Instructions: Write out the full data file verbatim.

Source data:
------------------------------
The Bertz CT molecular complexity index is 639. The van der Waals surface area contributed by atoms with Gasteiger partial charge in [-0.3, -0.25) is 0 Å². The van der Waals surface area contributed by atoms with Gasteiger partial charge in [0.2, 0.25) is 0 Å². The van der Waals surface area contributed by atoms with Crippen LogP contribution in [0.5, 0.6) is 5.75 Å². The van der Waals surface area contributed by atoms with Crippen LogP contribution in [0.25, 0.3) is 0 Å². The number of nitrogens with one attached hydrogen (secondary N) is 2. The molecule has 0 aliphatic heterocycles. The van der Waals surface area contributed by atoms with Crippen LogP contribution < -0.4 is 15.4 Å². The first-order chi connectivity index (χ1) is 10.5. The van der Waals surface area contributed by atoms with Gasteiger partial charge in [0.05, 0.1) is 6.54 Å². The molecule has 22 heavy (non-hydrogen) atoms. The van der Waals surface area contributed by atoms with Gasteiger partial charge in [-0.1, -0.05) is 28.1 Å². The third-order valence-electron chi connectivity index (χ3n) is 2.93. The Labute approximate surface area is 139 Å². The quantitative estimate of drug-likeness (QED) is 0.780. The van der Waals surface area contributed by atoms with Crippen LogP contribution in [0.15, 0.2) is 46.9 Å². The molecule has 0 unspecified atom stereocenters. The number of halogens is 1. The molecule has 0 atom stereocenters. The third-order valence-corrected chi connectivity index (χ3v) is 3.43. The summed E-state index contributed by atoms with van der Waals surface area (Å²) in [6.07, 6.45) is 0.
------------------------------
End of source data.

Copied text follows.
The Bertz CT molecular complexity index is 639. The van der Waals surface area contributed by atoms with Gasteiger partial charge in [-0.3, -0.25) is 0 Å². The van der Waals surface area contributed by atoms with Gasteiger partial charge in [0.2, 0.25) is 0 Å². The van der Waals surface area contributed by atoms with Crippen LogP contribution in [0.5, 0.6) is 5.75 Å². The van der Waals surface area contributed by atoms with Crippen LogP contribution in [0.25, 0.3) is 0 Å². The number of nitrogens with one attached hydrogen (secondary N) is 2. The molecule has 0 aliphatic heterocycles. The van der Waals surface area contributed by atoms with Crippen LogP contribution < -0.4 is 15.4 Å². The first-order chi connectivity index (χ1) is 10.5. The van der Waals surface area contributed by atoms with Gasteiger partial charge in [0.05, 0.1) is 6.54 Å². The molecule has 22 heavy (non-hydrogen) atoms. The van der Waals surface area contributed by atoms with Gasteiger partial charge in [-0.1, -0.05) is 28.1 Å². The third-order valence-electron chi connectivity index (χ3n) is 2.93. The Labute approximate surface area is 139 Å². The quantitative estimate of drug-likeness (QED) is 0.780. The van der Waals surface area contributed by atoms with Crippen LogP contribution in [0.15, 0.2) is 46.9 Å². The molecule has 0 unspecified atom stereocenters. The number of halogens is 1. The molecule has 0 atom stereocenters. The third-order valence-corrected chi connectivity index (χ3v) is 3.43. The summed E-state index contributed by atoms with van der Waals surface area (Å²) in [6.07, 6.45) is 0.